Learn about the history of La Picota, the prison where César “the Abuser” is held

La Picota, the Colombian prison where César Emilio Peralta, better known as César “el Abusador”, is being held, has been in the public eye following incidents in recent days.

In addition to the dismantling of a telephone exchange from which citizens of different countries, including Dominicans, were extorted, a fight involving “the Abuser” took place and an inmate who was to be extradited to Argentina lost his life.

These events took place in a prison that is considered to be a maximum security prison. It is officially called “Complejo Carcelario y Penitenciario Metropolitano de Bogotá” (COMEB) and is located in Rafael Uribe Uribe Uribe, in Bogota, according to the National Penitentiary and Prison Institute (Inpec) of that country.

According to the entity, La Picota has roots that extend back to 1873, through a panopticon law (a prison design that allows a guard to observe all inmates without them knowing they are being watched), and its first name was “Penitenciaría Central de Cundinamarca” (Central Penitentiary of Cundinamarca).

Its construction began the following year and it began operating in 1880, with a library, infirmary, dental office, dining room, kitchen and an area for sports recreation for some 400 inmates.

However, the Inpec reviewed that in 1914 a change of location was being considered that would allow it to build a more modern prison, and it was not until 1935 that the development of the Central Penitentiary of Bogota was promoted, on the premises of the hacienda La Picota.

“It was initially developed in a block 110 meters long by 12 meters wide, 228 cells were distributed in each gallery, each pavilion was formed by two lateral corridors of 24 cells, separated by a corridor, its structure was built in concrete, covered in clay tile and tiled floor,” read part of the Inpec report.

In the mid-1940s, Colombian authorities established a sanatorium to more effectively treat inmates who had contracted tuberculosis, which later functioned as a psychiatric annex and is currently used for minimum security inmates.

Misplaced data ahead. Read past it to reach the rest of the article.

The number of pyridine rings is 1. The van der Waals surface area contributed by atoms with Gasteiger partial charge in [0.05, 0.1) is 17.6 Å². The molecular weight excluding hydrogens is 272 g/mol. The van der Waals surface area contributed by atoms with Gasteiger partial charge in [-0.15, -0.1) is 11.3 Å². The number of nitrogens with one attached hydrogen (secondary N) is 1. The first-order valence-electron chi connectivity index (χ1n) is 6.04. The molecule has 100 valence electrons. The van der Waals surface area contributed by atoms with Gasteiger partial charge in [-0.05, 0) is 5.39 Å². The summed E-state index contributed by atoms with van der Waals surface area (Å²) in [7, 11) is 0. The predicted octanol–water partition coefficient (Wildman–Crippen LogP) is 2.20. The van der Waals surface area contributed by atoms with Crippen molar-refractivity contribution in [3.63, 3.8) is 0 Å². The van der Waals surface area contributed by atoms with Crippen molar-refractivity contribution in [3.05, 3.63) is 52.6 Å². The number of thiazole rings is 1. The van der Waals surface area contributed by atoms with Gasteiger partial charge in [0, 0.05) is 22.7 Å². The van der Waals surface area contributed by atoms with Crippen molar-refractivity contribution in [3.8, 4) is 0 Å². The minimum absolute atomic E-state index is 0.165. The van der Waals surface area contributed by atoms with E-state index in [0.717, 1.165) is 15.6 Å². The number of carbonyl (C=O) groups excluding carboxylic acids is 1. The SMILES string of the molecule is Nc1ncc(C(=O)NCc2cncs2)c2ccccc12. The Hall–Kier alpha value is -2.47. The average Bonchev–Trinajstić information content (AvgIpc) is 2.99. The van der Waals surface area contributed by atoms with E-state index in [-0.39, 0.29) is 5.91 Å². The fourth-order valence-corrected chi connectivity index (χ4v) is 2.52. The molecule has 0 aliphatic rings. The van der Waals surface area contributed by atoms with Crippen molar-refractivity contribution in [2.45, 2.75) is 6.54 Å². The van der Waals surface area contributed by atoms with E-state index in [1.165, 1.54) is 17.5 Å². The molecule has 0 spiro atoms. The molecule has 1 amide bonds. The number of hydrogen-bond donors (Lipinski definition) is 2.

In 1992, Inpec indicated that a restructuring of the National Prison Directorate took place, which led to its creation and with it began the construction of the maximum security wing, which operates with a capacity of 44 cells.

Four years later, they adapted public houses to hold ex-officials, a structure called Centro Especial de Reclusión (CER), which consisted of 25 houses, each with two bedrooms.

However, in 2002 the inmates located in the CER were relocated to other pavilions of the penitentiary and the fiscal houses were assigned to the prison’s command staff.

Finally, on October 22, 2012, the name of the penitentiary was changed again, officially establishing the COMEB, composed of three structures.

Controversy

In December 2019, “El Abusador” was apprehended in Cartagena, Colombia, after months of search by Dominican and U.S. authorities.

Considered at the time as the most wanted person in the Dominican Republic, he is accused of coordinating the largest drug trafficking network in the history of our country.

Following his arrest, he was transferred to the Colombian prison La Picota, where he was involved in the death of another inmate this week, and awaits the completion of his extradition process to the United States.

In addition to the Cesar Emilio Peralta incident, La Picota was recently at the center of another scandal, revealed by Colombian news outlet Caracol.

According to the story, an undercover agent entered the facility with a camera and recorded the inmates gathered in a cell, “each one with his cell phone” carrying out extortions where they requested money for false orders.

After this discovery, an operation was carried out where they found at least 24 cell phones and a dungeon located in a corridor of one of the patios, from where the extortion calls were made to different parts of Colombia, including other countries, such as Peru, Bolivia, Dominican Republic and the United States.

The extortionists also contacted the victims through social networks such as Facebook.

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